My fitness regime is an irregular one. I go through times when my body cooperates, I have energy, and my pain levels stay low. That’s when I can power walk, run, or do yoga. Lately, I have done some boxing. But living in chronic pain means good days are never a given. Most of the time I am in recovery mode, dodging flare-ups, or experiencing pain that forces me to take it easy.
In 2019, I surprised myself by finishing the London Marathon. For someone living with endometriosis, it was a huge achievement that involved ridiculous amounts of pain.
I am not the only person leaning toward sports while chronically ill.
On Instagram, Chronically Badass pushes a message of positivity and resilience. It features people living with chronic illness — including me — who are having fun by staying active and completing physical and mental challenges in their own time. The vibe behind the account is not one of competition. It is about spreading awareness and inspiring others to do their own thing.
If you have a physical limitation, social media is a tricky space. There has been a surge in extreme sports and long-distance running. And I’m not fond of the message that often goes with them: nothing comes without pain. No pain, no gain is a troublesome hashtag.
The idea of pain as a form of glory doesn’t sit well with me. I live in constant pain. Every day my uterus hurts, or my hip malfunctions, or I suffer a migraine that feels as if a knife is cutting through my brain. Most of the time my legs torture me with shooting pains. I wish I could live without pain.
Anyone seeking to hurt as a reward does not live with chronic pain.
Most of the time I exercise because of its numbing effect. It helps me sleep better when my limbs hurt, and sometimes it quiets my sore uterus.
But experiencing daily pain can have interesting results. Because I live in so much discomfort, I am used to coping with it. In an article in The Guardian sports psychologist Josephine Perry related women’s experiences of pain to the rise of female athletes outperforming men: “Eighty per cent of women get period pain at some point in their lives and around 10% have conditions like endometriosis, which can severely impact their ability to perform in sport,” she says. “If a large majority of women have developed strong coping mechanisms to deal with this regular pain, then the short-term pain they feel when running a race will fade in comparison.”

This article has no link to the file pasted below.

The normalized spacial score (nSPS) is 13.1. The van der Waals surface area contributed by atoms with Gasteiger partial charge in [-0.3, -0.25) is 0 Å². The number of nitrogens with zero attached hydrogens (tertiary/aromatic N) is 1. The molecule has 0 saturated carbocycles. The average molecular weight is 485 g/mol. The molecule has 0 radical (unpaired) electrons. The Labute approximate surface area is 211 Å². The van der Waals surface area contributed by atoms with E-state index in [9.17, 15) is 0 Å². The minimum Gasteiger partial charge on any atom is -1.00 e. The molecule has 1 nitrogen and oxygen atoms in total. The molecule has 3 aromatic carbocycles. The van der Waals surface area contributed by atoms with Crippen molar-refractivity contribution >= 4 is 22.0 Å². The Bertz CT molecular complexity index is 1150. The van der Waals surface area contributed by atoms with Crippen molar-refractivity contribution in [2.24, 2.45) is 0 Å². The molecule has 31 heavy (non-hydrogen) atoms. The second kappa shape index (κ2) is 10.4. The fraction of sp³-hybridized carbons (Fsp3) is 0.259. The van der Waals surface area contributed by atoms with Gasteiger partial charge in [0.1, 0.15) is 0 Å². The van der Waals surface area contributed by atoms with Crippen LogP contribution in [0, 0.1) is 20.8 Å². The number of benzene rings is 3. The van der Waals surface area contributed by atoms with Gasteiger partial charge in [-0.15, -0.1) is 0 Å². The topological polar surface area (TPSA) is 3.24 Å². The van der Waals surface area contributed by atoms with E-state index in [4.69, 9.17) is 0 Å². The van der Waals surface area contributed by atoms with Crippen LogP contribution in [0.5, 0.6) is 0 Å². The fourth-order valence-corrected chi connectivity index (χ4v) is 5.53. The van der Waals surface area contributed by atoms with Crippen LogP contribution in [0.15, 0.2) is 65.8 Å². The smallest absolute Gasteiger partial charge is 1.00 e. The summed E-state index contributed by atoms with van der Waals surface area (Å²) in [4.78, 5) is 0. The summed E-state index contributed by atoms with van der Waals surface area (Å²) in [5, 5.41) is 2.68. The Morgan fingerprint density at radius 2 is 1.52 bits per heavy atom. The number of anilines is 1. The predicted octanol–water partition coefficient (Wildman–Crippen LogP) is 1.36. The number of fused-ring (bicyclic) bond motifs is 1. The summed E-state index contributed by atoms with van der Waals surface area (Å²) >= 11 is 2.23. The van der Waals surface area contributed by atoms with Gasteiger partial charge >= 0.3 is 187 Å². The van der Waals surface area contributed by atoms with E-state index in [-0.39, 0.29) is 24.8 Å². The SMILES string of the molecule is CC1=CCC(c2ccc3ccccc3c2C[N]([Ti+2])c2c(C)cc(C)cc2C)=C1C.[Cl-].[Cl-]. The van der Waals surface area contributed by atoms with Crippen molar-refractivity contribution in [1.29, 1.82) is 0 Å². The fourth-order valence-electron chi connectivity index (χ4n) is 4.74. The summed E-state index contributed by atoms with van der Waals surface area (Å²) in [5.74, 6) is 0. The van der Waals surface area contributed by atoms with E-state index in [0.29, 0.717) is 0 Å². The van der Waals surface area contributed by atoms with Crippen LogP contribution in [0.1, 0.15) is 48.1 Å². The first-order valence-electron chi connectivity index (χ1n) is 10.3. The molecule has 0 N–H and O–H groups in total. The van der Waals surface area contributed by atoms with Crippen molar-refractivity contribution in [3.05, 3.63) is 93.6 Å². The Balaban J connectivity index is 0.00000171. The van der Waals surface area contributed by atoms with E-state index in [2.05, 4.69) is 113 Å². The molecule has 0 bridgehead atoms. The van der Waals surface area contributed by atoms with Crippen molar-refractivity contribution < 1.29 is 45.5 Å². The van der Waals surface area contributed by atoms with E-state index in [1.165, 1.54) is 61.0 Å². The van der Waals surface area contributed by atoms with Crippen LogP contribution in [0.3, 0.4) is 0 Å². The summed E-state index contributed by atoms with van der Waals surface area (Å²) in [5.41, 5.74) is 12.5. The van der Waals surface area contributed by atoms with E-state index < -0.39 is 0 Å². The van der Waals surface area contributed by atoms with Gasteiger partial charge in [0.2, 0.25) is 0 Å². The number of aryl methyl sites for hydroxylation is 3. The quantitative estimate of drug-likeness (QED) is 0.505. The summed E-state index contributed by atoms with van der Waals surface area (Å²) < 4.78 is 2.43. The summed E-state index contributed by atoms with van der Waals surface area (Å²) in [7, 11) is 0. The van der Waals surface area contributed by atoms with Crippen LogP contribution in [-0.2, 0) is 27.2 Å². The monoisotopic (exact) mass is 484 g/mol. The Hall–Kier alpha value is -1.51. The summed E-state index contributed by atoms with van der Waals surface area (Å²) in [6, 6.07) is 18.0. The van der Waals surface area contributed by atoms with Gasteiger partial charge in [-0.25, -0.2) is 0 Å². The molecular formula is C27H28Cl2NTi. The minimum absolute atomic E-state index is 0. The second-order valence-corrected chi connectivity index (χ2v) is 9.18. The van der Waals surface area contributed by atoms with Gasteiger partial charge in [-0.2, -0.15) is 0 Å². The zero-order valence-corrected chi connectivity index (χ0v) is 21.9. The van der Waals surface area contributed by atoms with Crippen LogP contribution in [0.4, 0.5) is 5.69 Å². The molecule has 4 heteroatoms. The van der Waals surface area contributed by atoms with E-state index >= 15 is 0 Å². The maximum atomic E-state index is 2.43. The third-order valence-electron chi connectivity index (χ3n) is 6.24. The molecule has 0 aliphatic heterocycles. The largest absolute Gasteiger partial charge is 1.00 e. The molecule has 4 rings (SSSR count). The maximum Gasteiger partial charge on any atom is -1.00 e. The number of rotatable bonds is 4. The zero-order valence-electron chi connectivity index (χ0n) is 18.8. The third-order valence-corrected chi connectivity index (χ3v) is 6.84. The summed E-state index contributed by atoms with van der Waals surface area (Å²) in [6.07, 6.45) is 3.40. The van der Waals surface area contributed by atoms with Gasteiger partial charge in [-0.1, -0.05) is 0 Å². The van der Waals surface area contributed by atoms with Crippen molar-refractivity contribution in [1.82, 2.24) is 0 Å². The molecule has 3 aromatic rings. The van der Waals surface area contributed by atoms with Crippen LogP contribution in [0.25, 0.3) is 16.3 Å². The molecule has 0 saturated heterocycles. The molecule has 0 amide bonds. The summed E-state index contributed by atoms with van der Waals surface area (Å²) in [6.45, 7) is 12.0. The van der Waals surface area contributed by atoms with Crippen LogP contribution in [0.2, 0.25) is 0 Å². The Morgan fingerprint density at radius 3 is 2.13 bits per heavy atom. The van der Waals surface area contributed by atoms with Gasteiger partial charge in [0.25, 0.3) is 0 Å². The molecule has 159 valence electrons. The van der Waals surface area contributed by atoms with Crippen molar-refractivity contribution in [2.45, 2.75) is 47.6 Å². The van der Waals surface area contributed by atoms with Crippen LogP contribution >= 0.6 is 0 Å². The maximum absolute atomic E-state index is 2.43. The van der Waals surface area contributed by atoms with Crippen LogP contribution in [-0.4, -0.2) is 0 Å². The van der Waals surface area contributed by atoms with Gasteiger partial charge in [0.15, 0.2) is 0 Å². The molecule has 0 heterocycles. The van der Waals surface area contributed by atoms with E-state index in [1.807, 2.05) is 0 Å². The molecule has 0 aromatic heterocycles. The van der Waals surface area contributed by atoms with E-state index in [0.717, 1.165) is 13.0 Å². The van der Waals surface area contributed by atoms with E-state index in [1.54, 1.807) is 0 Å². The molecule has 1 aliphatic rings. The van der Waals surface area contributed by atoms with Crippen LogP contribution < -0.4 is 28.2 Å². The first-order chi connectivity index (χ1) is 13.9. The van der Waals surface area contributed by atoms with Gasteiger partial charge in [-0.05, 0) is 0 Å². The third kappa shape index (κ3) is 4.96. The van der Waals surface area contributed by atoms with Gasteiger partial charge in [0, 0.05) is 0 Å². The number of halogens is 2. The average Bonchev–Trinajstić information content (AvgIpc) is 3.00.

A downside of regularly dealing with pain is that I can have a skewed vision of what degree of suffering is acceptable. A couple of months ago, I had a bad chest infection, but I kept going instead of staying in bed. It took four friends telling me not to go to my boxing class for me to admit I needed to rest.
Exercising is not about collecting medals or outperforming someone else.
It’s about the pursuit of joy in an already challenged existence. I believe that chronically ill people who participate in a sport are doing it for a healthy reason: to stay happy. There is a mighty boost that comes with being able to work up a little sweat. As long as my body allows it, it is something I will happily pursue.
Note: Endometriosis News is strictly a news and information website about the disease. It does not provide medical advice, diagnosis, or treatment. This content is not intended to be a substitute for professional medical advice, diagnosis, or treatment. Always seek the advice of your physician or other qualified health provider with any questions you may have regarding a medical condition. Never disregard professional medical advice or delay in seeking it because of something you have read on this website. The opinions expressed in this column are not those of Endometriosis News or its parent company, BioNews Services, and are intended to spark discussion about issues pertaining to endometriosis.